02 May, 2010
While other artists paint with brushes, light, or sounds, American artist Wade Guyton (born in Hammond, Indiana in 1972) paints with an inkjet printer. For his exhibition at Museum Ludwig in Cologne, Germany, Wade Guyton uses canvases with a width of 1.75 meters.
Andrea Teschke, Director of Friedrich Petzel Gallery, talks us through the Wade Guyton wall at Art Basel Miami
at Porticus, Frankfurt
The team Wade Guyton and Kelley Walker (Guyton \ Walker) is presented and showing their work in the Ladonia Biennial 2009. http://www.ladonia.net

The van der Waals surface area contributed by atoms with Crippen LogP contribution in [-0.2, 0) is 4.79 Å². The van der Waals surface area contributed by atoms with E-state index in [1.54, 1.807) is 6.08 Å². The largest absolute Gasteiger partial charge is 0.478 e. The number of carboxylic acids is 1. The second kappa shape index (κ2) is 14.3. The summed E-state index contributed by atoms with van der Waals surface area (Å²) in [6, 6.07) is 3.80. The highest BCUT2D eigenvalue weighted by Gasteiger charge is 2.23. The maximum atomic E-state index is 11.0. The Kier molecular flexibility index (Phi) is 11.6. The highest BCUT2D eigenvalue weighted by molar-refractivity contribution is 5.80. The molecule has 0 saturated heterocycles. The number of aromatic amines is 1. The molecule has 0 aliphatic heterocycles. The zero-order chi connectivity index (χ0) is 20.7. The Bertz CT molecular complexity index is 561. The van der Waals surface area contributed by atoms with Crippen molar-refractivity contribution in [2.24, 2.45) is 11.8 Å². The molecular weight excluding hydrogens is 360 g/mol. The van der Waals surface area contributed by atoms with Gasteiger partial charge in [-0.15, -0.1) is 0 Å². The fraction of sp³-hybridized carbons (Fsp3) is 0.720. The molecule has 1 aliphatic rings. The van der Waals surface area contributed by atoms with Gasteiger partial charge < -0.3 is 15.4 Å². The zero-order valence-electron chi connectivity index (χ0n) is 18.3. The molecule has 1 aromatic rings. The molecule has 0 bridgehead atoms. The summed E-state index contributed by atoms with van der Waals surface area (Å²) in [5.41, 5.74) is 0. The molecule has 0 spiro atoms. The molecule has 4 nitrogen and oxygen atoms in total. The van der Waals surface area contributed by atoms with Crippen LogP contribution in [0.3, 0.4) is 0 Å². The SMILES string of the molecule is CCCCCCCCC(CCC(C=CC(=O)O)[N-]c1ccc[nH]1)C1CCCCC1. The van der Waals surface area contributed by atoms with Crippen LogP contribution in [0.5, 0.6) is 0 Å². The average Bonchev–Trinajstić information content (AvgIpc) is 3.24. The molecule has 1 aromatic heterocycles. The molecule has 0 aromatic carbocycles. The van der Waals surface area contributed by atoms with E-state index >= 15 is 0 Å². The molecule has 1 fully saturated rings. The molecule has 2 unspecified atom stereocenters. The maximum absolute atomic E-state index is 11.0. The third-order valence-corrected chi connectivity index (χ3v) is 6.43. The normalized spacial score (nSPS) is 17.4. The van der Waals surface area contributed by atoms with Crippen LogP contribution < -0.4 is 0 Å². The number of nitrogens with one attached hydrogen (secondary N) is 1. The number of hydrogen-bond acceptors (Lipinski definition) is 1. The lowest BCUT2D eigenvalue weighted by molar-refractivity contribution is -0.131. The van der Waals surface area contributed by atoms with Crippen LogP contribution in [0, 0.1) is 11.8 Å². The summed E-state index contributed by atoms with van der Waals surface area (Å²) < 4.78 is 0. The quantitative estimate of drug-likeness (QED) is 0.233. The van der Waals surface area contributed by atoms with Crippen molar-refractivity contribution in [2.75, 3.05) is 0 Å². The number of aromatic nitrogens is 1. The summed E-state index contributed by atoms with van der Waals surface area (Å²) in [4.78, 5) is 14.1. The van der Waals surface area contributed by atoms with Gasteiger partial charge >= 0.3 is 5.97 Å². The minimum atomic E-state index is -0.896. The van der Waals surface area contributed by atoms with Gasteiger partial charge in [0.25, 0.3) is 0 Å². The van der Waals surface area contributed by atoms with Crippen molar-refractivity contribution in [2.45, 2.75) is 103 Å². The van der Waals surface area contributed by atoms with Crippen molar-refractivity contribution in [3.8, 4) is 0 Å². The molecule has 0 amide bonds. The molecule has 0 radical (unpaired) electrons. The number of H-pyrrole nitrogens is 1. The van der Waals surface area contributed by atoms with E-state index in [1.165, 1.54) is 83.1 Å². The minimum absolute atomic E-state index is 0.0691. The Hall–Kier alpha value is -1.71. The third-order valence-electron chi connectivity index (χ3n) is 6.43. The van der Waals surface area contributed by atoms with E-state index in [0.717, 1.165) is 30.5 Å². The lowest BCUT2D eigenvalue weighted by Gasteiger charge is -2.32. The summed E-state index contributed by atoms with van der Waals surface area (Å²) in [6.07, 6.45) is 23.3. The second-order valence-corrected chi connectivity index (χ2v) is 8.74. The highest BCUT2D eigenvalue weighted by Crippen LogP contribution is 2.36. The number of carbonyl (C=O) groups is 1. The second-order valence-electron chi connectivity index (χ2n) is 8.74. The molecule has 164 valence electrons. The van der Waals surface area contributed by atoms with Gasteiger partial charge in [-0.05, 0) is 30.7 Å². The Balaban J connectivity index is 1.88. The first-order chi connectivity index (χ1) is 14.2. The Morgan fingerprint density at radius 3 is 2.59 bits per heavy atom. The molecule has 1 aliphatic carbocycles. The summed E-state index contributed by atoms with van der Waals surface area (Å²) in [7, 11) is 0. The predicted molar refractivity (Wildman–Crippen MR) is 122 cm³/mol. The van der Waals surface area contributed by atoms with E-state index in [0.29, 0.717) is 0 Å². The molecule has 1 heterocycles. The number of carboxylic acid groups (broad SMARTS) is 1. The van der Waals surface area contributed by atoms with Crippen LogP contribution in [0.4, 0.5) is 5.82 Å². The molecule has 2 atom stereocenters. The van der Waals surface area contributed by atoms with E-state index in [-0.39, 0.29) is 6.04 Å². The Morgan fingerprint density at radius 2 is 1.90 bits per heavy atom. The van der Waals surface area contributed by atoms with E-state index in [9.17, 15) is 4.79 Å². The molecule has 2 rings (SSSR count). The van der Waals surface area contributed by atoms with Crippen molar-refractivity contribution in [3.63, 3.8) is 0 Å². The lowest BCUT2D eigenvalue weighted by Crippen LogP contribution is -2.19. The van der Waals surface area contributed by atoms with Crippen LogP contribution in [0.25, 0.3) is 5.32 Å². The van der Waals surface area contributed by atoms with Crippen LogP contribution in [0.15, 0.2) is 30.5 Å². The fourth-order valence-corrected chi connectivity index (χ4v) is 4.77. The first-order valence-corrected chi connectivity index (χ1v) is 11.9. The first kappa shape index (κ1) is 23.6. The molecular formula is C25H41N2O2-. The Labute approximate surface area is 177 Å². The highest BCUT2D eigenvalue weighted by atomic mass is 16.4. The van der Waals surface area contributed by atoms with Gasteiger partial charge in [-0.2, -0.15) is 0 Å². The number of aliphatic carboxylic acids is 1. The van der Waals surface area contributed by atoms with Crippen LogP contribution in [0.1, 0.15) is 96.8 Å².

It’s amazing that you can become one of the leading artists of your generation by messing with the limits of a home-office printer. That’s what 37-year-old artist Wade Guyton has managed to do ink-wise in the past decade.Guyton’s early “drawings,” from around 2003, when he started incorporating a desktop printer, are filled with striking black Xs over ripped-out sheets from ’60s design books and interior catalogues. The color black and the letter x became signature motifs. So did flames (even an ongoing black-markered series of Firestarter book covers), the letter u, MarcelBreuer chairs (he twisted a few into disfigured metal sculptures), circles, and lined grids. At some point, Guyton jumped from paper to linen, running—or rather, pulling—gigantic swathes of fabric through the ink-jet printer while it reads from a computer file. Guyton lets the printer cause the aberrations and pattern glitches that run across his muddy canvas. He’s a longtime collaborator with friend and fellow artist Kelley Walker. As GuytonWalker, they’ve utilized Guyton’s skill for printer practices with Walker’s screen-printing and color techniques. This summer, the team is in charge of filling the first room of the Daniel Birnbaum-curated Pallazo delle Esposizioni at the Venice Biennale. They’ve printed scanned bananas and SoCal beach colors on canvases and slabs of drywall. Photographer and longtime friend David Armstrong went to Guyton’s Midtown studio for this interview, where they spoke about art and Guyton’s fallback trade: the mass extermination of chipmunks.
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